If you have an ACS member number, please enter it here so we can link this account to your membership. (optional)

ACS values your privacy. By submitting your information, you are gaining access to C&EN and subscribing to our weekly newsletter. We use the information you provide to make your reading experience better, and we will never sell your data to third party members.



Career Ladder

Career Ladder: Chloe Poston

This chemist carved a path away from the bench to become an expert on the scientific workforce

by Bethany Halford
June 30, 2018 | A version of this story appeared in Volume 96, Issue 27


Summer of science

Chloe Poston and two colleagues on Capitol Hill.
Credit: Adam Katz
Chloe Poston (center) stands with two colleagues on Capitol Hill.

Chloe Poston likes to say that her career “has been a big experiment.” So perhaps it’s no surprise that it was experimental work—synthesizing salicylic acid—at a science-themed summer camp when she was a high school student that inspired her to pursue a degree in chemistry. “I fell in love with being in the lab,” she says. “I fell in love with the process of chemistry.” Poston studied chemistry as an undergraduate at Clark Atlanta University and then moved to Brown University to do doctoral work using mass spectrometry to study biological molecules.

Student and teacher

While writing her dissertation, Poston taught science in a public school in Providence, R.I., as part of the National Science Foundation Graduate STEM Fellows in K–12 Education Program. “Because I was in a completely different environment, trying to explain biology and chemistry to ninth graders, it forced me to rethink the way I talked about science and to help me think about ways to make science more accessible,” Poston says.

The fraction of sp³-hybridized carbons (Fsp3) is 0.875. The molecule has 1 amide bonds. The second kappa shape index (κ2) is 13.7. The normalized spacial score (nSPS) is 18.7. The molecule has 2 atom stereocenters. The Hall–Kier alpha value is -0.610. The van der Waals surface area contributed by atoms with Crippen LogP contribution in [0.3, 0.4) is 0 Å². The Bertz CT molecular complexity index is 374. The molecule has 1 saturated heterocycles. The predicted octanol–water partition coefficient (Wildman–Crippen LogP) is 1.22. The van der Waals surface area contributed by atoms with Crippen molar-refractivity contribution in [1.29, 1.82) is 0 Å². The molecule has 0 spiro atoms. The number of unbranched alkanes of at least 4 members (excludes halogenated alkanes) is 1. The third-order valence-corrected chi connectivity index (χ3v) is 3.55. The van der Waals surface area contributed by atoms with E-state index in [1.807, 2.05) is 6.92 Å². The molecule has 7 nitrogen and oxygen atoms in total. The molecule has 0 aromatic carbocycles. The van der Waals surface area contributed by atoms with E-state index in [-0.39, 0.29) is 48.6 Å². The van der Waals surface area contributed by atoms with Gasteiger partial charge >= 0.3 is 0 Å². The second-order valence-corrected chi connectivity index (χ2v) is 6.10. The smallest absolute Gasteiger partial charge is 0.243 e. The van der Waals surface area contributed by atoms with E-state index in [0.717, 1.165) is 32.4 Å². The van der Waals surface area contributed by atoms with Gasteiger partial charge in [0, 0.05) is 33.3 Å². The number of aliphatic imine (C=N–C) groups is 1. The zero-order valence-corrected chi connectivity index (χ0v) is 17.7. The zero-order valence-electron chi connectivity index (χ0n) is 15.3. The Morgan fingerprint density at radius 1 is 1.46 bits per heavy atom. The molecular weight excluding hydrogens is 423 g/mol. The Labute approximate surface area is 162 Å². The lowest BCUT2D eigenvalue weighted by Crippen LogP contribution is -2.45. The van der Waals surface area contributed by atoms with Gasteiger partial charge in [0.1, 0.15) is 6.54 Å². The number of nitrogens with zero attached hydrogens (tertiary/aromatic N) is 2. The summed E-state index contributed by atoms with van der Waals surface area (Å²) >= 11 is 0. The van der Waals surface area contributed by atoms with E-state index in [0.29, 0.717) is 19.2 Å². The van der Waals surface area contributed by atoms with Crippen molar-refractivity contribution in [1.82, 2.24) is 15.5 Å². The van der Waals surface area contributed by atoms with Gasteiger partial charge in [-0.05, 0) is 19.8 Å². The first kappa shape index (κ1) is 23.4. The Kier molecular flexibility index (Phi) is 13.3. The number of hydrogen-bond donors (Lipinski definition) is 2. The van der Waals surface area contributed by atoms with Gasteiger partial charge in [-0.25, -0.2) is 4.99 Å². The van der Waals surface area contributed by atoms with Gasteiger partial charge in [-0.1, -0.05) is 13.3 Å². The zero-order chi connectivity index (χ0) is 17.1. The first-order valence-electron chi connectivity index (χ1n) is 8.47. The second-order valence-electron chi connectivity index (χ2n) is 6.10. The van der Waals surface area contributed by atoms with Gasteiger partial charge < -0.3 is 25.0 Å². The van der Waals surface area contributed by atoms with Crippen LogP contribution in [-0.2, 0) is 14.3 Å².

From postdoc to policy wonk

When it was time to graduate, Poston wanted to explore what it was like to focus exclusively on research. She took a postdoctoral position with Eli Lilly & Co. in Indiana. “In industry, when they said work would be from 9 to 5, they really meant 9 to 5,” she says. “I found myself with all this time I was unaccustomed to having.” Encouraged by her postdoc mentor to read broadly, Poston found her interests piqued by science policy, particularly funding for researchers. “When I would start a run on the mass spec, it usually took several hours, and I would spend those hours reading policy papers, so it felt like that was the place where I needed to focus my energy.” During this time, Poston started a blog that would become The Poston Collective, where she and other scholars wrote about the intersection of science, education, politics, and diversity.

Finding purpose in policy

Chloe Poston and a group of people gather around a laptop.
Credit: Steven Laschever

In 2014, Poston was awarded a Science & Technology Policy Fellowship from the American Association for the Advancement of Science. She spent her fellowship working at NSF on broadening participation in science, technology, engineering, and mathematics. Today, Poston is associate director of the Leadership Alliance, a national consortium focused on developing and sustaining a diverse research workforce. Her role is to implement the alliance’s strategic vision. She says, “I feel like I’m using everything I’ve learned, and it’s all for a purpose I am passionate about.”


This article has been sent to the following recipient:

Chemistry matters. Join us to get the news you need.